I’m about to drop an unpopular opinion on here, one that will certainly make me no friends.
I prefer to watch kids' TV over adult’s TV.
It’s something I’ve struggled with for quite some time but I can’t keep it quiet any longer.
I get genuinely excited to watch a new episode of 'Hey Duggee', but even the best-looking trailers for the most acclaimed dramas leave me cold and emotionless in comparison.
Now obviously, the reason I’m watching them in the first place is because I have an 18-month-old, and so I’ve become aware of a lot of them over time through a sort of osmosis. However, I now find myself watching them even when he’s gone down for a nap, when logic dictates that I should switch over to the news or something. And I’m fairly sure I’m not the only parent to have experienced what I shall now dub ‘the CBeebies Effect.’ But why, I hear you ask. Well, I’m about to attempt to explain.
For starters, you could actually learn something. Whether it’s something you knew previously but have since forgotten or something you should have really known all along, you could always stand to take something away. I watched all five seasons of 'Breaking Bad' and not once did I learn how drums are made. I watched a single episode of 'Do You Know?' and I understand the whole drum industry inside and out.
There’s a far more varied colour scheme used in kids' shows as well. The colours you see in adult’s shows tend to be different shades of brown, maybe a bit of grey if you’re lucky. Thirty seconds of 'Mr. Tumble' and you’ve had every colour in the known spectrum twice over.
And let’s be honest, they’re so much easier to dip into and out of, as opposed to these 17 season, 48 episodes per season epics that sprawl across the TV schedule like a timewasting octopus. To keep up to date, you more or less have to make your own spreadsheet as you go simply to track who’s died, got married, been born, murdered their evil twin etc. etc.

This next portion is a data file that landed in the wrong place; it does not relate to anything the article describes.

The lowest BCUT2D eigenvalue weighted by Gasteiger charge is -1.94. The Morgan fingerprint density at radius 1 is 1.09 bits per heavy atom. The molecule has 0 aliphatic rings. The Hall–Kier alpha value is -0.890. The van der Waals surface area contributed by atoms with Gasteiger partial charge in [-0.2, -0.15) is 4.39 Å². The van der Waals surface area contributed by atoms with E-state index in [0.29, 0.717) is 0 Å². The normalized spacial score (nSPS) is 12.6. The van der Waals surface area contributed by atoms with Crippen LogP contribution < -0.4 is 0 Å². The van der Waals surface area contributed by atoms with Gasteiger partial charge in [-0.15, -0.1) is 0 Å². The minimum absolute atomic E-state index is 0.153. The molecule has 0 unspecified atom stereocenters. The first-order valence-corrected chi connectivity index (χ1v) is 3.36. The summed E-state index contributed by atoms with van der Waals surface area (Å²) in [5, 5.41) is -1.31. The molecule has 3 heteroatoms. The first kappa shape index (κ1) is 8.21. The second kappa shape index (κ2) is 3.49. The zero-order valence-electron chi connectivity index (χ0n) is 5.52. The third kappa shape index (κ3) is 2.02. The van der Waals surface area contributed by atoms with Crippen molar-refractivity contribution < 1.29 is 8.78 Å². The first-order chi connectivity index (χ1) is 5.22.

With CBeebies, I know I can turn it on, watch Bing lose his teddy bear, find it again five minutes later and then forget about it forever. I don’t have to remember from one week to the next that Bing’s teddy bear was abused as a cub, and has a serious problem with authority figures. It’s all done and dusted in one sitting, no questions asked.
Lastly and possibly most importantly, kids' shows are still optimistic about the world around us and as an adult, I find that incredibly refreshing. I could reel off a list of bleak and depressing adult’s shows longer than Horrid Henry’s rap sheet. But genuinely feel-good ones? None off the top of my head. Even comedies these days are so downbeat they’d make Morrissey hit the bacon butties. But in kids' shows, the world is still untainted by the pessimism of world-weary grown-ups. Everybody is nice, everything is great, and even the things that aren’t, are given a reason as to why. The random cruelty of adult experience is also absent. Topsy & Tim’s dog wouldn’t die because a drunk driver mounted the kerb and turned him into pavement paste. He’d die because he was old and frail and ‘it was his time.’ There’s a safety about kids' shows where everything that happens, happens for a reason.
That, in a nutshell, is why I believe there’s more inherent value in kid’s shows than adult’s shows. But everything goes in cycles, and sooner or later, the gritty bubble will burst. Maybe I’ll get a head-start and begin pitching some reboots of dark, depressing shows, reimagined as fun and feel-good ones. Keep your eyes on Netflix in the meantime.
Sam Smith is a father to one 2 1/2-year-old boy and does a bit of writing in his spare time. He lives in Worsley, Manchester with his better half, aforementioned toddler and 2 house rabbits who don't give anyone the time of day. Hobbies he would like to do but doesn't have the time for include gardening, astronomy, stamp collecting, drone flying and photography.